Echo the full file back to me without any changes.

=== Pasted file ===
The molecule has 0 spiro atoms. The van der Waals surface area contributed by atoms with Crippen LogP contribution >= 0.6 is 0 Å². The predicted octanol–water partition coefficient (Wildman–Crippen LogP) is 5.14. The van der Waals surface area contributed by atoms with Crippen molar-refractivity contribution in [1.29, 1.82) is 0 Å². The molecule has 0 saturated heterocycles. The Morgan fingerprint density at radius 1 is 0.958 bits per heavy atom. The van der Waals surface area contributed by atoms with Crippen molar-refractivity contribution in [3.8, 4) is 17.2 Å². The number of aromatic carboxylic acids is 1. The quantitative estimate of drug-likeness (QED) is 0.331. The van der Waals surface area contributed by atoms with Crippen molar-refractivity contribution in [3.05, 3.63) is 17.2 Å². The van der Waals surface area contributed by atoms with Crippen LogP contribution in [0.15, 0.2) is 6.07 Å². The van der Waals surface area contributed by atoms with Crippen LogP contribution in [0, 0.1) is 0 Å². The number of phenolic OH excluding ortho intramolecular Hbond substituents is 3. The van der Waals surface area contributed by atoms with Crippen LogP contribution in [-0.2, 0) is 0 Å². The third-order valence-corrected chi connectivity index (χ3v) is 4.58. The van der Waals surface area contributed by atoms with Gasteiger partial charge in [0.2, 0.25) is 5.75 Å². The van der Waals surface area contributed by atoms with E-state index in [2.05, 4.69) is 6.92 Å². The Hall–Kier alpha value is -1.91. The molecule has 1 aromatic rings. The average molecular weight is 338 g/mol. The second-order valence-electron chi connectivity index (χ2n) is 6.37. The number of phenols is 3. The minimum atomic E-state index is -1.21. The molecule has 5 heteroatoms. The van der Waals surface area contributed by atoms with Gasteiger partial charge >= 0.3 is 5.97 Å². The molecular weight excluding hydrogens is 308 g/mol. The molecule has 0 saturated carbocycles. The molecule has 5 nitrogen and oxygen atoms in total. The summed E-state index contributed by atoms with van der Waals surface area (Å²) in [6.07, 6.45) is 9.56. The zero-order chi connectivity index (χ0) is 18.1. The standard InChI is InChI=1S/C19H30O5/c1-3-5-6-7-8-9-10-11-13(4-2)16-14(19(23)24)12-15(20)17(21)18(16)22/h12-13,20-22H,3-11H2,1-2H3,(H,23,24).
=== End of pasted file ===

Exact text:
The molecule has 0 spiro atoms. The van der Waals surface area contributed by atoms with Crippen LogP contribution >= 0.6 is 0 Å². The predicted octanol–water partition coefficient (Wildman–Crippen LogP) is 5.14. The van der Waals surface area contributed by atoms with Crippen molar-refractivity contribution in [1.29, 1.82) is 0 Å². The molecule has 0 saturated heterocycles. The Morgan fingerprint density at radius 1 is 0.958 bits per heavy atom. The van der Waals surface area contributed by atoms with Crippen molar-refractivity contribution in [3.8, 4) is 17.2 Å². The number of aromatic carboxylic acids is 1. The quantitative estimate of drug-likeness (QED) is 0.331. The van der Waals surface area contributed by atoms with Crippen molar-refractivity contribution in [3.05, 3.63) is 17.2 Å². The van der Waals surface area contributed by atoms with Crippen LogP contribution in [0.15, 0.2) is 6.07 Å². The van der Waals surface area contributed by atoms with Crippen LogP contribution in [0, 0.1) is 0 Å². The number of phenolic OH excluding ortho intramolecular Hbond substituents is 3. The van der Waals surface area contributed by atoms with Crippen LogP contribution in [-0.2, 0) is 0 Å². The third-order valence-corrected chi connectivity index (χ3v) is 4.58. The van der Waals surface area contributed by atoms with Gasteiger partial charge in [0.2, 0.25) is 5.75 Å². The van der Waals surface area contributed by atoms with E-state index in [2.05, 4.69) is 6.92 Å². The Hall–Kier alpha value is -1.91. The molecule has 1 aromatic rings. The average molecular weight is 338 g/mol. The second-order valence-electron chi connectivity index (χ2n) is 6.37. The number of phenols is 3. The minimum atomic E-state index is -1.21. The molecule has 5 heteroatoms. The van der Waals surface area contributed by atoms with Gasteiger partial charge >= 0.3 is 5.97 Å². The molecular weight excluding hydrogens is 308 g/mol. The molecule has 0 saturated carbocycles. The molecule has 5 nitrogen and oxygen atoms in total. The summed E-state index contributed by atoms with van der Waals surface area (Å²) in [6.07, 6.45) is 9.56. The zero-order chi connectivity index (χ0) is 18.1. The standard InChI is InChI=1S/C19H30O5/c1-3-5-6-7-8-9-10-11-13(4-2)16-14(19(23)24)12-15(20)17(21)18(16)22/h12-13,20-22H,3-11H2,1-2H3,(H,23,24).